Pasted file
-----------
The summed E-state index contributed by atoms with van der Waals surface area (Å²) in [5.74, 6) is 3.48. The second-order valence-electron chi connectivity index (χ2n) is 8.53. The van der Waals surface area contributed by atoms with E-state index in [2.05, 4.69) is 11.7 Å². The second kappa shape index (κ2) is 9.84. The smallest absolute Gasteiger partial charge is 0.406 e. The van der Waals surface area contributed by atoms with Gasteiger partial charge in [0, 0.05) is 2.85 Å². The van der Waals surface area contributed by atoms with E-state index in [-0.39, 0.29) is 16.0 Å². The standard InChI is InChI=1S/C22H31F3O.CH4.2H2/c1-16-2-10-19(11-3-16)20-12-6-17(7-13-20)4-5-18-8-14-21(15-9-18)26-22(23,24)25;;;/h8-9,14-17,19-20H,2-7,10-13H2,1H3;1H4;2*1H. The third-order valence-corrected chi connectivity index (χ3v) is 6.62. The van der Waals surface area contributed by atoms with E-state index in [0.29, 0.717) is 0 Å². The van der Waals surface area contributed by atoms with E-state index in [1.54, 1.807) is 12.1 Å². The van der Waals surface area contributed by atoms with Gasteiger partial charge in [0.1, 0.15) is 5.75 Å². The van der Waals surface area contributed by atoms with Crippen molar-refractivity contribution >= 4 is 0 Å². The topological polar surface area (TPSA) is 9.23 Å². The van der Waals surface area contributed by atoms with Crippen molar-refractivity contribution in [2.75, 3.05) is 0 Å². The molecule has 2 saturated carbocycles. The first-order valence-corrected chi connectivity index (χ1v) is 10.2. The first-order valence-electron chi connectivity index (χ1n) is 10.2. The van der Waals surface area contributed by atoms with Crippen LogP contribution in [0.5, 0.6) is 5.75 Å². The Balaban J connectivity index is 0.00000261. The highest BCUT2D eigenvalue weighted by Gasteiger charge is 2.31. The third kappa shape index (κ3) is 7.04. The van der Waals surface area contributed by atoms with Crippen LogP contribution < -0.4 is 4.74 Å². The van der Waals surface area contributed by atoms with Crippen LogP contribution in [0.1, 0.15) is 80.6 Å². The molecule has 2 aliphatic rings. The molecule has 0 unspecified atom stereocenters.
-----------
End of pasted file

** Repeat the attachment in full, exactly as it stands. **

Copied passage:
The summed E-state index contributed by atoms with van der Waals surface area (Å²) in [5.74, 6) is 3.48. The second-order valence-electron chi connectivity index (χ2n) is 8.53. The van der Waals surface area contributed by atoms with E-state index in [2.05, 4.69) is 11.7 Å². The second kappa shape index (κ2) is 9.84. The smallest absolute Gasteiger partial charge is 0.406 e. The van der Waals surface area contributed by atoms with Gasteiger partial charge in [0, 0.05) is 2.85 Å². The van der Waals surface area contributed by atoms with E-state index in [-0.39, 0.29) is 16.0 Å². The standard InChI is InChI=1S/C22H31F3O.CH4.2H2/c1-16-2-10-19(11-3-16)20-12-6-17(7-13-20)4-5-18-8-14-21(15-9-18)26-22(23,24)25;;;/h8-9,14-17,19-20H,2-7,10-13H2,1H3;1H4;2*1H. The third-order valence-corrected chi connectivity index (χ3v) is 6.62. The van der Waals surface area contributed by atoms with E-state index in [0.29, 0.717) is 0 Å². The van der Waals surface area contributed by atoms with E-state index in [1.54, 1.807) is 12.1 Å². The van der Waals surface area contributed by atoms with Gasteiger partial charge in [0.1, 0.15) is 5.75 Å². The van der Waals surface area contributed by atoms with Crippen molar-refractivity contribution >= 4 is 0 Å². The topological polar surface area (TPSA) is 9.23 Å². The van der Waals surface area contributed by atoms with Crippen molar-refractivity contribution in [2.75, 3.05) is 0 Å². The molecule has 2 saturated carbocycles. The first-order valence-corrected chi connectivity index (χ1v) is 10.2. The first-order valence-electron chi connectivity index (χ1n) is 10.2. The van der Waals surface area contributed by atoms with Crippen LogP contribution in [0.5, 0.6) is 5.75 Å². The Balaban J connectivity index is 0.00000261. The highest BCUT2D eigenvalue weighted by Gasteiger charge is 2.31. The third kappa shape index (κ3) is 7.04. The van der Waals surface area contributed by atoms with Crippen LogP contribution < -0.4 is 4.74 Å². The van der Waals surface area contributed by atoms with Crippen LogP contribution in [0.1, 0.15) is 80.6 Å². The molecule has 2 aliphatic rings. The molecule has 0 unspecified atom stereocenters.